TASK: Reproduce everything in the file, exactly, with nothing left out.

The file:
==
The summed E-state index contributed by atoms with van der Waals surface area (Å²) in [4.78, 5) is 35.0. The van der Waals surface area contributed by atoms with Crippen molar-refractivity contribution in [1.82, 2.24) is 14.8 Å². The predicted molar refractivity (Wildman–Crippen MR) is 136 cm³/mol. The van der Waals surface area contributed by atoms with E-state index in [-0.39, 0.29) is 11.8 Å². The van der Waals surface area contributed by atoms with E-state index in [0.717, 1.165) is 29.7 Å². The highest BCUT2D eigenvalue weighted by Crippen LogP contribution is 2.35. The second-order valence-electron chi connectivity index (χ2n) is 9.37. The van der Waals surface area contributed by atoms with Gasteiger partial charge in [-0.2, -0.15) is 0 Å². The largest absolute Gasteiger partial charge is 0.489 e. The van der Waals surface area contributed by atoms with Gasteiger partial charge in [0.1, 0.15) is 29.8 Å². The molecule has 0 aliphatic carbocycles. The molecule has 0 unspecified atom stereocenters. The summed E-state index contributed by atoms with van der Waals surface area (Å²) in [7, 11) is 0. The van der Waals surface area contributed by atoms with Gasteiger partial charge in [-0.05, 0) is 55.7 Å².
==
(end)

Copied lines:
The summed E-state index contributed by atoms with van der Waals surface area (Å²) in [4.78, 5) is 35.0. The van der Waals surface area contributed by atoms with Crippen molar-refractivity contribution in [1.82, 2.24) is 14.8 Å². The predicted molar refractivity (Wildman–Crippen MR) is 136 cm³/mol. The van der Waals surface area contributed by atoms with E-state index in [-0.39, 0.29) is 11.8 Å². The van der Waals surface area contributed by atoms with E-state index in [0.717, 1.165) is 29.7 Å². The highest BCUT2D eigenvalue weighted by Crippen LogP contribution is 2.35. The second-order valence-electron chi connectivity index (χ2n) is 9.37. The van der Waals surface area contributed by atoms with Gasteiger partial charge in [-0.2, -0.15) is 0 Å². The largest absolute Gasteiger partial charge is 0.489 e. The van der Waals surface area contributed by atoms with Gasteiger partial charge in [0.1, 0.15) is 29.8 Å². The molecule has 0 aliphatic carbocycles. The molecule has 0 unspecified atom stereocenters. The summed E-state index contributed by atoms with van der Waals surface area (Å²) in [7, 11) is 0. The van der Waals surface area contributed by atoms with Gasteiger partial charge in [-0.05, 0) is 55.7 Å².